Prime Minister Jacinda Ardern's warning to COVID-19 isolation rule-breakers ahead of border reopening

Self-isolation rule-breakers could be slapped with a fine of up to $12,000, Prime Minister Jacinda Ardern has warned, ahead of the border reopening. 

The Government announced on Thursday that mandatory state-run managed isolation and quarantine (MIQ) will be phased out for international arrivals from March, with travellers expected to self-isolate for seven to 10 days instead. 

"We have to keep in mind that when you move to self-isolation, it does have a high level of personal responsibility involved. There are fines attached - anywhere between $4000 to $12,000 if you breach self-isolation requirements," Ardern told reporters. 

"But we have made the decision to move to this phase at a time when New Zealand will be in a better position to deal with those who may breach the requirements that are in place."

She described it as a "carefully balanced" approach to opening up. 

"The most important thing we can do for New Zealanders right now is, unlike other countries, use the time we have before a large-scale outbreak, to be boosted. Very few countries have had that chance. We do. 

"That's why we've deliberately timed the reopening to a point where 92 percent of New Zealanders will have been eligible to be boosted and therefore we'll be as ready as we can be."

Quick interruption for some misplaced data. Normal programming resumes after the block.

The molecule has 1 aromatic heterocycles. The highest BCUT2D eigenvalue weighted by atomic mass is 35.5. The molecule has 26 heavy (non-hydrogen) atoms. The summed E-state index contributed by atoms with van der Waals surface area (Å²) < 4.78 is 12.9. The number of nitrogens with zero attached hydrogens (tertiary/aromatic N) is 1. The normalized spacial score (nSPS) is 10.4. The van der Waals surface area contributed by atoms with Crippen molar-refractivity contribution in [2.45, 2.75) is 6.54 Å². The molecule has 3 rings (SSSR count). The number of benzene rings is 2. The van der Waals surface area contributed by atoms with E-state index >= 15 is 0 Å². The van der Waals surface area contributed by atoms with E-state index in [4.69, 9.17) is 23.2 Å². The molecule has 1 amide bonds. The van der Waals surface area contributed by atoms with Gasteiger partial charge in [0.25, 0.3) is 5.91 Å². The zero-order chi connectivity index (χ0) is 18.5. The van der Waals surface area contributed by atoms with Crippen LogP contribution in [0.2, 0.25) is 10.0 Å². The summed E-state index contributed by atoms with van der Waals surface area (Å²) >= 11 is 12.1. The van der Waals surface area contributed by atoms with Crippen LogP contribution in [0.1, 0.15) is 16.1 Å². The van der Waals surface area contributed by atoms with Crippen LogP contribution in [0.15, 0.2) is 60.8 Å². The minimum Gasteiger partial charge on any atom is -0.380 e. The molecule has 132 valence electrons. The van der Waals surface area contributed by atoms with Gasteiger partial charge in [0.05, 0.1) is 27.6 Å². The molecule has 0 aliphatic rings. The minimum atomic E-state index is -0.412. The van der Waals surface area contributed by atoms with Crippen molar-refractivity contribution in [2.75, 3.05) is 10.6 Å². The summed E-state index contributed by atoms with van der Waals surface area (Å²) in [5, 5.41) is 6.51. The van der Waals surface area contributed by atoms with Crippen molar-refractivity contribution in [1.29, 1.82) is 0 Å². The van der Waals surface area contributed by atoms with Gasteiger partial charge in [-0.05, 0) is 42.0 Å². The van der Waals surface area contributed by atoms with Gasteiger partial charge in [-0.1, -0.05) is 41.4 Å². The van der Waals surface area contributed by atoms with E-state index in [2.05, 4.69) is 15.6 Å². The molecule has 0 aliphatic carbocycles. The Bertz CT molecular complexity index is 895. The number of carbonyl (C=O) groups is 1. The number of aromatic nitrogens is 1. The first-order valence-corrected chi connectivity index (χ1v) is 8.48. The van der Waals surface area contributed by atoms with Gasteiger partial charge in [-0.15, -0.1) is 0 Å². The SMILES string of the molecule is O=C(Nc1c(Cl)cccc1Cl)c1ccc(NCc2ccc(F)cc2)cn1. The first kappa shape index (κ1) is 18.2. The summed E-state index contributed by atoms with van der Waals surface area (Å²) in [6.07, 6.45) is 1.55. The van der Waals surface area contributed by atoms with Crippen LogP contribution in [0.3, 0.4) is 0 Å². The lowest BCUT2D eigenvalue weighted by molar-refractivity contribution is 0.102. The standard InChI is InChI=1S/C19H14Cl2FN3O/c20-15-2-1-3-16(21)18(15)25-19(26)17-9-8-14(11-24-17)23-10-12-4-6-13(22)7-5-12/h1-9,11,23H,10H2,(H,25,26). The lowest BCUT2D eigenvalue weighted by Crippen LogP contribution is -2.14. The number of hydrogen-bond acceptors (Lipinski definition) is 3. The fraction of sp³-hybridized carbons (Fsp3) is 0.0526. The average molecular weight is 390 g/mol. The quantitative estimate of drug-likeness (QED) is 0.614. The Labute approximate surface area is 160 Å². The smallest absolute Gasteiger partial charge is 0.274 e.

Booster vaccinations are now available to a million more people in New Zealand after the Government earlier this week reduced the interval between the second dose and the booster from four months to three

New Zealand is also one of the most vaccinated countries in the world, with 94 percent of over-12s fully-inoculated.

"The general advice that we've had is that with Omicron, when you have a larger number of cases, the more that you have within the country, the less that the seeding makes a difference to the outbreak. 

"And so, you'll have seen me reference that by July for that larger number of travellers, is likely to come forward once we have had those larger numbers of cases within New Zealand, because at that point it makes less of a difference overall to the outbreak."

Prime Minister Jacinda Ardern's warning to COVID-19 isolation rule-breakers ahead of border reopening

The Government will not tolerate rule-breakers. Fines for breaching COVID-19 rules were bumped up last year, with the maximum fine now $12,000.

"One of the things we've built into our calculation is the assumption that, of course, there will be human behaviour. We have an expectation that everyone follows the rules, and if they do not, a $4000 to $12,000 fine can be imposed," Ardern said. 

"And so, there is a very high expectation. 

"But we also know that with the sheer numbers that are likely to return... I've seen no country around the world that's been able to manage one that is absolutely failsafe. We built that into our balanced approach of bringing in people at a time when we can deal with the fact that that may happen on occasion."

But self-isolation won't be here forever. 

"We do see self-isolation requirements changing over time. We've already said that, for instance, we expect as we move through the pandemic, there will be a reduction to seven days over time," Ardern said.